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At the Crossroads of EmpiresMiddlemen, Social Networks, and State-Building in Republican Shanghai$
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Nara Dillon and Jean C. Oi

Print publication date: 2007

Print ISBN-13: 9780804756198

Published to Stanford Scholarship Online: June 2013

DOI: 10.11126/stanford/9780804756198.001.0001

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What Is In a Network? Local, Personal, and Public Loyalties in the Context of Changing Conceptions of the State and Social Welfare

What Is In a Network? Local, Personal, and Public Loyalties in the Context of Changing Conceptions of the State and Social Welfare

Chapter:
(p.155) Chapter 8 What Is In a Network? Local, Personal, and Public Loyalties in the Context of Changing Conceptions of the State and Social Welfare
Source:
At the Crossroads of Empires
Author(s):

Bryna Goodman

Publisher:
Stanford University Press
DOI:10.11126/stanford/9780804756198.003.0008

This chapter explores how a sense of the public evolved out of native place associations and their philanthropic efforts. It also analyzes the shifting social practices and social valuations of native place networks, formal and informal, in association with shifts in political structures and ideology, particularly with regard to transformations in notions of the public (gong) and the people (gongzhong). It is noted that the flexibility of native place associations and networks in bridging the boundaries between public and private provided considerable and enduring utility. The performance of social welfare functions has been significant to the construction of native place community and to the authority that legitimated hierarchy within the community. Native place sentiment developed the possibility of a social network and of social assistance on the basis of the evocation of common referents of regional culture.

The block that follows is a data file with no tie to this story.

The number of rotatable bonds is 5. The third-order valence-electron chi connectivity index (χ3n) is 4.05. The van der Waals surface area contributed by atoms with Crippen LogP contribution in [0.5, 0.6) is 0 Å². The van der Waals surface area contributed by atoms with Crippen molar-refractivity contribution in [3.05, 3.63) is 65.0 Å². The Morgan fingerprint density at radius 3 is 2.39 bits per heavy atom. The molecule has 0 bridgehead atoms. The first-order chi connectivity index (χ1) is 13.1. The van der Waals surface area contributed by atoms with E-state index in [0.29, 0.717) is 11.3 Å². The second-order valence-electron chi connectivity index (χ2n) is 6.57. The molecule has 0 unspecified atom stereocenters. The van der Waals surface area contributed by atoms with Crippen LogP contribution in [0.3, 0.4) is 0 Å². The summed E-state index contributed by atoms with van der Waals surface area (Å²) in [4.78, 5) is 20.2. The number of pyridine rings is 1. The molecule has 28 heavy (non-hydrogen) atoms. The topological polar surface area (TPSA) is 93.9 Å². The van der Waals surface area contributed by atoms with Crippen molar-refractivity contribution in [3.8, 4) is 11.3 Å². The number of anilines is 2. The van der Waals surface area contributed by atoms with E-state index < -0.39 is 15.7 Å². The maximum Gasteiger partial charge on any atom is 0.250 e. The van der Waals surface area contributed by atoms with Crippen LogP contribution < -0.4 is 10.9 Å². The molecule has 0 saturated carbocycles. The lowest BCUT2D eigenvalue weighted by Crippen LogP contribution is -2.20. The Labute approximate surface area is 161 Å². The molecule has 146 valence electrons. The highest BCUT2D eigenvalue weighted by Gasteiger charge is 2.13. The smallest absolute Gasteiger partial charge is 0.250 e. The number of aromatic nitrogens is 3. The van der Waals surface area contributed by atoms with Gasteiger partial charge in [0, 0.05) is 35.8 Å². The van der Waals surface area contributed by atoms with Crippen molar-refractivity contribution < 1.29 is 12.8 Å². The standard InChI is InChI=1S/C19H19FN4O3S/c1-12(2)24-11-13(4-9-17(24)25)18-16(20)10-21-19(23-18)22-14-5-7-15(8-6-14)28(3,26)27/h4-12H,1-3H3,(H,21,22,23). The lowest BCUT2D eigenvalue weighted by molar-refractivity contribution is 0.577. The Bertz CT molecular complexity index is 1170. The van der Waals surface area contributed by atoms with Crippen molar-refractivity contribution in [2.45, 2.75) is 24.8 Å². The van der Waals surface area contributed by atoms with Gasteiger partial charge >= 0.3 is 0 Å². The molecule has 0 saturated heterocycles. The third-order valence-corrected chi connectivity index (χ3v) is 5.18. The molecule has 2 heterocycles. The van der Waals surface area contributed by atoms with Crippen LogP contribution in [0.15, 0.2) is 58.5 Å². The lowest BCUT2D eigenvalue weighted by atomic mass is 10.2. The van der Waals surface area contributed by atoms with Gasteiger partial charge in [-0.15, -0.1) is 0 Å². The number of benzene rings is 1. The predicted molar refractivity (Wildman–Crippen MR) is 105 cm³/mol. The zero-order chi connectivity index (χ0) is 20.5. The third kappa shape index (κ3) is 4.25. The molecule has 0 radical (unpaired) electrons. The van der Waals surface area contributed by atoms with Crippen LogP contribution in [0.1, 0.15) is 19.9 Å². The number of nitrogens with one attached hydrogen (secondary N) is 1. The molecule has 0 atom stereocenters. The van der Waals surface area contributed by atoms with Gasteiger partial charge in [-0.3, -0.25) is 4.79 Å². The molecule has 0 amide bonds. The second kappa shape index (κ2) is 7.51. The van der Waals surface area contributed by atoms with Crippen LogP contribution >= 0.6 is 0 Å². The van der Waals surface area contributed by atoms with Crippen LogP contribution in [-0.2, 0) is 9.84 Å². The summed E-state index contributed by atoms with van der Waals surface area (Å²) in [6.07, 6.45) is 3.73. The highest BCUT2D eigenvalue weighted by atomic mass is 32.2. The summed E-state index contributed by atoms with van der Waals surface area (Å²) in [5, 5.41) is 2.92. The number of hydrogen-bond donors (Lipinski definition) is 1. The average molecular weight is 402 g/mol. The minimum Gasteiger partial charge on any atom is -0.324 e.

Keywords:   native place networks, native place associations, social welfare, native place community, social network, social assistance, regional culture

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